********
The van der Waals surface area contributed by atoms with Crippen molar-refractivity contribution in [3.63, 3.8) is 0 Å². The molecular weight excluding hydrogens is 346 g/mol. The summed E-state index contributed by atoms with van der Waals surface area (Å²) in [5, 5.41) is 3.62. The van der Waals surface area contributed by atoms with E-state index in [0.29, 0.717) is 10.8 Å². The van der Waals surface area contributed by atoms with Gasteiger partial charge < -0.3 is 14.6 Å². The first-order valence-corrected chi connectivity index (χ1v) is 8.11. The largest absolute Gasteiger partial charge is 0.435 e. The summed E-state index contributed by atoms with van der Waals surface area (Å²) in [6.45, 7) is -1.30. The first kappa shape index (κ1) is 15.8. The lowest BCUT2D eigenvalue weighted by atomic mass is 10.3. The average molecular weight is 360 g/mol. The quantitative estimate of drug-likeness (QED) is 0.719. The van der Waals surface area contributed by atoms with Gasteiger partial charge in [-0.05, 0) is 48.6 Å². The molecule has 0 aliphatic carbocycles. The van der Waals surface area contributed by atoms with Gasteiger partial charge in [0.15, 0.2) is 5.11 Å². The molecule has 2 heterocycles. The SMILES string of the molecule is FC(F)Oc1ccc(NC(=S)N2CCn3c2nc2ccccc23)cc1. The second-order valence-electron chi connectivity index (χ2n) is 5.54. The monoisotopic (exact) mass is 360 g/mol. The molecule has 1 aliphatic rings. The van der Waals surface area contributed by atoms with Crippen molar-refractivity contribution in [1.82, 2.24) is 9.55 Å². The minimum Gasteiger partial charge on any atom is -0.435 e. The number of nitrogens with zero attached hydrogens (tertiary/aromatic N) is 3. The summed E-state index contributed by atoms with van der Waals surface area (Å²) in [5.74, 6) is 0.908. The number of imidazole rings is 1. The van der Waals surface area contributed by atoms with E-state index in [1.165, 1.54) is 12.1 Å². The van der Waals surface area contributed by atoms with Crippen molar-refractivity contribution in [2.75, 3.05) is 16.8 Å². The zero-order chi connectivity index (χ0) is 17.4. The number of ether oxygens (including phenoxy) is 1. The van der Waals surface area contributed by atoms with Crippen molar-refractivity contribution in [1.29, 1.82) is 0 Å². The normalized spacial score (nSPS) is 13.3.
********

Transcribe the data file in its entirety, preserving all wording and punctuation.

The van der Waals surface area contributed by atoms with Crippen molar-refractivity contribution in [3.63, 3.8) is 0 Å². The molecular weight excluding hydrogens is 346 g/mol. The summed E-state index contributed by atoms with van der Waals surface area (Å²) in [5, 5.41) is 3.62. The van der Waals surface area contributed by atoms with E-state index in [0.29, 0.717) is 10.8 Å². The van der Waals surface area contributed by atoms with Gasteiger partial charge < -0.3 is 14.6 Å². The first-order valence-corrected chi connectivity index (χ1v) is 8.11. The largest absolute Gasteiger partial charge is 0.435 e. The summed E-state index contributed by atoms with van der Waals surface area (Å²) in [6.45, 7) is -1.30. The first kappa shape index (κ1) is 15.8. The lowest BCUT2D eigenvalue weighted by atomic mass is 10.3. The average molecular weight is 360 g/mol. The quantitative estimate of drug-likeness (QED) is 0.719. The van der Waals surface area contributed by atoms with Gasteiger partial charge in [-0.05, 0) is 48.6 Å². The molecule has 0 aliphatic carbocycles. The van der Waals surface area contributed by atoms with Gasteiger partial charge in [0.15, 0.2) is 5.11 Å². The molecule has 2 heterocycles. The SMILES string of the molecule is FC(F)Oc1ccc(NC(=S)N2CCn3c2nc2ccccc23)cc1. The second-order valence-electron chi connectivity index (χ2n) is 5.54. The monoisotopic (exact) mass is 360 g/mol. The molecule has 1 aliphatic rings. The van der Waals surface area contributed by atoms with Crippen molar-refractivity contribution in [1.82, 2.24) is 9.55 Å². The minimum Gasteiger partial charge on any atom is -0.435 e. The number of nitrogens with zero attached hydrogens (tertiary/aromatic N) is 3. The summed E-state index contributed by atoms with van der Waals surface area (Å²) in [5.74, 6) is 0.908. The number of imidazole rings is 1. The van der Waals surface area contributed by atoms with E-state index in [1.165, 1.54) is 12.1 Å². The van der Waals surface area contributed by atoms with Crippen molar-refractivity contribution in [2.75, 3.05) is 16.8 Å². The zero-order chi connectivity index (χ0) is 17.4. The number of ether oxygens (including phenoxy) is 1. The van der Waals surface area contributed by atoms with Crippen molar-refractivity contribution in [1.29, 1.82) is 0 Å². The normalized spacial score (nSPS) is 13.3.